April 15, 2015

Wyoming lawmakers discuss changes to youth sex offender registry

4-15-15 Wyoming:

RIVERTON – Wyoming lawmakers are considering modifying the requirements for a child to be added to the state’s juvenile sex offender registry.

Some prosecutors are not charging children with sex crimes to protect them from being added to the registry, which they view as too harsh of a punishment for lesser offenses, said Bruce Burkland of Teton Youth and Family Services. Burkland spoke about the issue Tuesday with the Legislature's Joint Judiciary Interim Committee at Central Wyoming College.

As a result, children are being convicted instead of battery or assault, and entering treatment programs for sexual behavior in denial about their problems. At the same time, victims are harmed when offenders are not convicted for sexual crimes, Burkland said.

“Right now, it’s one size fits all, no matter the crime – whether it’s a forcible rape or a touching crime,” said Rep. Sam Krone, R-Cody, a deputy attorney in Park County and a member of the Joint Judiciary Committee.

For instance, 23 adolescent boys from around the state have been referred to the Red Top Meadows Treatment Center, part of Teton Youth and Family Services, for treatment for sexual behavior since July 2011, when Wyoming’s juvenile sex offender registry began, Burkland said.

But only one was charged with a sexual offense. The rest had different charges, he said.

Wyoming began its registry to comply with a federal law. The names of juvenile sex offenders are not public, but neighbors are notified they are offenders. The time they spend on the registry varies depending on the crime, and can continue into adulthood, Krone said.

Krone asked the Legislature’s staff to draft a bill that would require the court to hold a hearing to assess a convicted juvenile’s risk of reoffending. The draft bill would create different stipulations for whether a child should be on the registry, based on whether the reoffense risk is low, moderate or high.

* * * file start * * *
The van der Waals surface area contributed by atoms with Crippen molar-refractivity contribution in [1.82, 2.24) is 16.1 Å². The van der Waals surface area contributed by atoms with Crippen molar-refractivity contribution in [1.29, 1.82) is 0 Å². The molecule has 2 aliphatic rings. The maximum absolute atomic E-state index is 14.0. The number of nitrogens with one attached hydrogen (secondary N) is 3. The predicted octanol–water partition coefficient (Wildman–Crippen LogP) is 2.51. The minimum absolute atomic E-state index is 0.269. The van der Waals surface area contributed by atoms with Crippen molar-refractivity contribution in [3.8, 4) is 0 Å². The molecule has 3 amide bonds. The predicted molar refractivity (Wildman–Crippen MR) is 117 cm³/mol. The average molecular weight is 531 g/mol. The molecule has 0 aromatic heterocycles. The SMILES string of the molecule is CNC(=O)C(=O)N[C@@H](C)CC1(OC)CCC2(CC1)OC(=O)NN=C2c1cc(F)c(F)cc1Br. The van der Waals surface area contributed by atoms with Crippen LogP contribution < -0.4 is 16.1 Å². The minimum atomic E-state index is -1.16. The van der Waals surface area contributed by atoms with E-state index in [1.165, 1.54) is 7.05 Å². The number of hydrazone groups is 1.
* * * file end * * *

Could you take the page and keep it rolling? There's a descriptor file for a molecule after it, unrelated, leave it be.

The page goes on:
The bill is just in draft form, Krone said, and victim advocate and other groups need to sound off on the issue.

The federal Adam Walsh Child Protection and Safety Act requires states to maintain a sex-offender registry. Wyoming currently complies with law, and legislators discussed whether a revision would change that.

If Wyoming did not comply with the law, it would risk losing a portion of a federal grant for law enforcement. In 2014, Wyoming would have lost $56,606 if it was not in compliance, Burkland said.

However, only 17 states have been in compliance. Other states were not penalized and changes to Wyoming's registry might not automatically put the state out of compliance, Burkland said.

The committee did not make any decisions about whether to sponsor a bill for the 2016 legislative session. Committee co-chairman Leland Christensen, R-Alta, encouraged lawmakers to do more research.

“Talk to your judges," he said. "Talk to your prosecutors.” ..Source.. by Laura Hancock

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